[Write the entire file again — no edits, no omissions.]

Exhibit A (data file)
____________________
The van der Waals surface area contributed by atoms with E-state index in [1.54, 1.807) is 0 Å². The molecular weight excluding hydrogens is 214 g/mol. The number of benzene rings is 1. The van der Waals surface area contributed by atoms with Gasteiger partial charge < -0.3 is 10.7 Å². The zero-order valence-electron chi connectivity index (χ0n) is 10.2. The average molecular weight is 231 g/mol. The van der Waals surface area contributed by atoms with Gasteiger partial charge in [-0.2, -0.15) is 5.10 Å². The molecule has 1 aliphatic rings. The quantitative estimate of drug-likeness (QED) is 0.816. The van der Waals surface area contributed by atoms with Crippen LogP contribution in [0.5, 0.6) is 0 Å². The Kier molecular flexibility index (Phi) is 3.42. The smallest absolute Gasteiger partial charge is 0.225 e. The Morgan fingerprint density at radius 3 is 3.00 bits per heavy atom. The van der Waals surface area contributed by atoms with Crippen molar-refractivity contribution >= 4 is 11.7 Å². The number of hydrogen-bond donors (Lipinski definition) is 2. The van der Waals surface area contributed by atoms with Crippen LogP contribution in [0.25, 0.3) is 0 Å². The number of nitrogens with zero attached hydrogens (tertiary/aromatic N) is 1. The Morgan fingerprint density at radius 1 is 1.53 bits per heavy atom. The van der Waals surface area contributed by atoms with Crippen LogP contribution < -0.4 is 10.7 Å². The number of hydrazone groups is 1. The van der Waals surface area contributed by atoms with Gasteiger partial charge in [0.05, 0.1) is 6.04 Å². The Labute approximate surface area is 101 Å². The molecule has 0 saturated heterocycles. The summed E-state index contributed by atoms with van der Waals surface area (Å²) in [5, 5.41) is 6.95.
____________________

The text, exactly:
The van der Waals surface area contributed by atoms with E-state index in [1.54, 1.807) is 0 Å². The molecular weight excluding hydrogens is 214 g/mol. The number of benzene rings is 1. The van der Waals surface area contributed by atoms with Gasteiger partial charge < -0.3 is 10.7 Å². The zero-order valence-electron chi connectivity index (χ0n) is 10.2. The average molecular weight is 231 g/mol. The van der Waals surface area contributed by atoms with Gasteiger partial charge in [-0.2, -0.15) is 5.10 Å². The molecule has 1 aliphatic rings. The quantitative estimate of drug-likeness (QED) is 0.816. The van der Waals surface area contributed by atoms with Crippen LogP contribution in [0.5, 0.6) is 0 Å². The Kier molecular flexibility index (Phi) is 3.42. The smallest absolute Gasteiger partial charge is 0.225 e. The Morgan fingerprint density at radius 3 is 3.00 bits per heavy atom. The van der Waals surface area contributed by atoms with Crippen molar-refractivity contribution >= 4 is 11.7 Å². The number of hydrogen-bond donors (Lipinski definition) is 2. The van der Waals surface area contributed by atoms with Crippen LogP contribution in [0.25, 0.3) is 0 Å². The number of nitrogens with zero attached hydrogens (tertiary/aromatic N) is 1. The Morgan fingerprint density at radius 1 is 1.53 bits per heavy atom. The van der Waals surface area contributed by atoms with Crippen LogP contribution < -0.4 is 10.7 Å². The number of hydrazone groups is 1. The van der Waals surface area contributed by atoms with Gasteiger partial charge in [0.05, 0.1) is 6.04 Å². The Labute approximate surface area is 101 Å². The molecule has 0 saturated heterocycles. The summed E-state index contributed by atoms with van der Waals surface area (Å²) in [5, 5.41) is 6.95.